noun
- Tangent is something or a thought that touches but doesn't intersect, or is irrelevant.
An example of a tangent is someone talking about a problem at work and then suddenly starts talking about something that happened to them in elementary school.
tangent
adjective
- that touches; touching
- Geom. touching and not intersecting a curve or curved surface at one and only one point: said of a line or plane
Origin of tangent
Classical Latin tangens, present participle of tangere, to touch: see tactnoun
- Geom.
- a tangent line, curve, or surface
- the length of a straight line tangent to a curve, measured from the point of tangency to the intersection of the tangent line with the x-axis
- Trigonometry the reciprocal of the cotangent; specif.,
- the ratio of the opposite side of a given acute angle in a right triangle to the adjacent side
- an equivalent, positive or negative ratio for certain related angles (Ex.: the tangent of 57° or 237° is 1.5399, of 123° or 303° is -1.5399) or real numbers representing radians (Ex.: the tangent of .9948 radians (57°) is 1.5399)
Origin of tangent
< ModL (linea) tangens, tangent (line)Related Forms:
- tangency
noun
tangent Idioms
go off at (or on) a tangent
or fly off at (or on) a tangent to break off suddenly from a line of action or train of thought and pursue another course
tangent
noun
- Mathematics a. A line, curve, or surface meeting another line, curve, or surface at a common point and sharing a common tangent line or tangent plane at that point.b. Abbr. tan The trigonometric function of an acute angle in a right triangle that is the ratio of the length of the side opposite the angle to the length of the side adjacent to the angle.
- A sudden digression or change of course: went off on a tangent during his presentation.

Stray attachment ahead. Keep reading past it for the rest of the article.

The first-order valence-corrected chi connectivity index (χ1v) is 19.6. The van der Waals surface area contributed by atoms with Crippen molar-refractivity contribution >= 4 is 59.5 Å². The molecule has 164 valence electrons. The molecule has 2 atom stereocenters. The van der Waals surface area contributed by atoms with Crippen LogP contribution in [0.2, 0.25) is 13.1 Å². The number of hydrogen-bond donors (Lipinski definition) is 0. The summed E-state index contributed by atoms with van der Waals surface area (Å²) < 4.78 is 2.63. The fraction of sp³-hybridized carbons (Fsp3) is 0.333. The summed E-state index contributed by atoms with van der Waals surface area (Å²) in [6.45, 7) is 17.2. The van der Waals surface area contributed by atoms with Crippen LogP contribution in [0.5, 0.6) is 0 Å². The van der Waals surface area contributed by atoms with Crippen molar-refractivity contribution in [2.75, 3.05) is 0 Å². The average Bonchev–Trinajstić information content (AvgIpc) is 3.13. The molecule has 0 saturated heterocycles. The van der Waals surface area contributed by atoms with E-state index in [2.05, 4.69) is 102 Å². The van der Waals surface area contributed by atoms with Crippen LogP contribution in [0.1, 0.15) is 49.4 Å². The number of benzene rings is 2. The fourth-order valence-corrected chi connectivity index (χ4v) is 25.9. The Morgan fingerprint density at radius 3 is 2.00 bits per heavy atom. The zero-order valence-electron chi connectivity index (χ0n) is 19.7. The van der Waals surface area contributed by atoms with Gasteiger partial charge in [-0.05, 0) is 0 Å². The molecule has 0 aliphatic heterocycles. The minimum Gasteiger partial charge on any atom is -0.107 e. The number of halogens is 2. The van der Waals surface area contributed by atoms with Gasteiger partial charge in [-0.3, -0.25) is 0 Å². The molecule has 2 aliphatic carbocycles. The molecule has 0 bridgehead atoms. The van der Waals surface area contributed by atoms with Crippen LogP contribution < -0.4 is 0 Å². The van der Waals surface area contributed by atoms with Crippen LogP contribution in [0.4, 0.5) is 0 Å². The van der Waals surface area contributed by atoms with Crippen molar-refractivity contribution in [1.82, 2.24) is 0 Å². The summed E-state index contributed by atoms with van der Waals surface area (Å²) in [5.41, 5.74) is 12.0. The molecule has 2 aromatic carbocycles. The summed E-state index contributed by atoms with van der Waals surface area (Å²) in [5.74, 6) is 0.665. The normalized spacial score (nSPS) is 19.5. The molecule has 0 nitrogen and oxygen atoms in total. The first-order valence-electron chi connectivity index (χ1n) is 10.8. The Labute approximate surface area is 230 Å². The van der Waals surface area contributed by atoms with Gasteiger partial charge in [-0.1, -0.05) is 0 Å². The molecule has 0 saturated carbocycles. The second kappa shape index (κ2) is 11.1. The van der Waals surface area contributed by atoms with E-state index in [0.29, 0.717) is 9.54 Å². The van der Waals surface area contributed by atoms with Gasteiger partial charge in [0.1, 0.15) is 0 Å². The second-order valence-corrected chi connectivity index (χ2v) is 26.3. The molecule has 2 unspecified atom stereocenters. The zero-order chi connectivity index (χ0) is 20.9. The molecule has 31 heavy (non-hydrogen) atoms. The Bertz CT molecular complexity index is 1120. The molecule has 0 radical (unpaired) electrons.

- Music An upright pin in a keyboard instrument, especially in a clavichord, that rises to sound a string when a key is depressed and stops the string at a preset length to set the pitch.
adjective
Making contact at a single point or along a line; touching but not intersecting.
Origin of tangent
Latin (līnea) tangēns, tangent-, touching (line), present participle of tangere, to touch; see tag- in Indo-European roots.tangent
tan &thgr; = ab
tangent
Noun
(plural tangents)
- (geometry) A straight line touching a curve at a single point without crossing it there.
- (trigonometry) In a right triangle, the ratio of the length of the side opposite the angle to the length of the side adjacent to the angle. Symbols: tan, tg
- A topic nearly unrelated to the main topic, but having a point in common with it.
- I believe we went off onto a tangent when we started talking about monkeys on unicycles at his retirement party.
- A small metal blade by which a clavichord produces sound.
Adjective
(not comparable)
- (geometry) Touching a curve at a single point but not crossing it at that point.
- Of a topic, only loosely related to a main topic.
Origin
From Latin tangentem, the accusative of tangēns (“touching”) (in the phrase līnea tangēns (“a touching line”)), the present participle of the verb tangō (“touch”, verb), from Proto-Indo-European *tag-, *taǵ- (“to touch”). Cognate with Old English þaccian (“to touch lightly, pat, stroke”). More at thack, thwack.